Team Vilda is currently glued to our computer screens, binge-watching Sweatshop: Deadly Fashion, a Norwegian documentary that sees three fashion bloggers travel to Phnom Pehn, Cambodia, to experience the conditions in which contemporary fashion is made. And we’re not talking about a field trip – the bloggers actually have to work in the factories and share the workers’ homes to truly get the full insight into their lives – gruelling hours, unsanitary facilities, horrifying conditions and everything that goes into making garments for many high-street retailers.
The bloggers, none of them older than 20, embark on the adventure with the same spirit they supposedly head off to blogger conferences and press trips – carefree, laughing, cameras at the ready. But no later than the second episode Frida, 17, Anniken, 18, and Ludvig, 20 are moving in with Sokty, a 25-year-old garment factory worker who lives in a space smaller than “my bathroom”, as Anniken puts it. Frida continues: “I feel sorry for her, but then I think, this is how she’s lived her whole life, this is her home. She doesn’t think this is bad. Unlike us, we’re spoiled.”
A poignant moment in episode two is when Frida asks Sokty if she’s happy. Frida expects the answer to be yes, “because she’s always smiling”. Sokty, who works seven days a week, 7 am to 8 pm, replies that she is not happy because her family struggles for food.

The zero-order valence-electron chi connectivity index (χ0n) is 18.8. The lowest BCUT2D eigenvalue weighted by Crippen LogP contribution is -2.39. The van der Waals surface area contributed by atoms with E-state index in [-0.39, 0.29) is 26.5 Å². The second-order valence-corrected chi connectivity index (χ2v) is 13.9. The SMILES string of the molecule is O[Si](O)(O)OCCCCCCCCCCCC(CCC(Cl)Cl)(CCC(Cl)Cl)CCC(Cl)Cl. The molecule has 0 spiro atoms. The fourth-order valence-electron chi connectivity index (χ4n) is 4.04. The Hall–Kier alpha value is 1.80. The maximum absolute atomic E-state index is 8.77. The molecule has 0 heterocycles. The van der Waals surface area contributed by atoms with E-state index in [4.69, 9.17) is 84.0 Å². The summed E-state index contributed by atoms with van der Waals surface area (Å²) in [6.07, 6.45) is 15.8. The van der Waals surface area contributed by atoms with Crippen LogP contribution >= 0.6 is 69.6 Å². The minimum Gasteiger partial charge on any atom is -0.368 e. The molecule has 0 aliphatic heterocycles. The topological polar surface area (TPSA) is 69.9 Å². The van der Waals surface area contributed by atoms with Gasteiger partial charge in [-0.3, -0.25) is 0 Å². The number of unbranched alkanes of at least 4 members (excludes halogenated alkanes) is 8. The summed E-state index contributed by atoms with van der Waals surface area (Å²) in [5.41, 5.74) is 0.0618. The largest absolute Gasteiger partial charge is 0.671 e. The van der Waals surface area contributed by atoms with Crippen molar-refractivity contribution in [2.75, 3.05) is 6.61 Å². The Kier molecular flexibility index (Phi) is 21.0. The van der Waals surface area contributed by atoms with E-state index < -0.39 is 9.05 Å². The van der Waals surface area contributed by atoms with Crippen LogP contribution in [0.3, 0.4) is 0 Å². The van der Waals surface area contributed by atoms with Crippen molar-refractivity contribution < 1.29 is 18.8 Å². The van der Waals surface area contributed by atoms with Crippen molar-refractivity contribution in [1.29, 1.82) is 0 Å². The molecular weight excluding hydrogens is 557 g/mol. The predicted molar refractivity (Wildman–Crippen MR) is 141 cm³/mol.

In the third episode, the bloggers are put to work. “I’ve been here two hours, sewing the same seam over and over again”, says Anniken. For Cambodian workers, those are 10-12 hours a day, with no toilet paper and chairs so uncomfortable most workers prefer to stand. And Ludvig wonders what the conditions are like at factories that wouldn’t let them film the show at their premises. Their current workplace is actually a decent one, compared to others.
The bloggers leave Cambodia transformed – will this not-too-subtle peek at what goes on behind the scenes change the way they shop for fashion? It certainly touched all of us at Vilda, and it’s highly recommended viewing: to see all five episodes (10 minutes each) on the website of Norwegian newspaper Aftonposten, subtitled in English, go to Aftenposten
Photo from Ecouterre.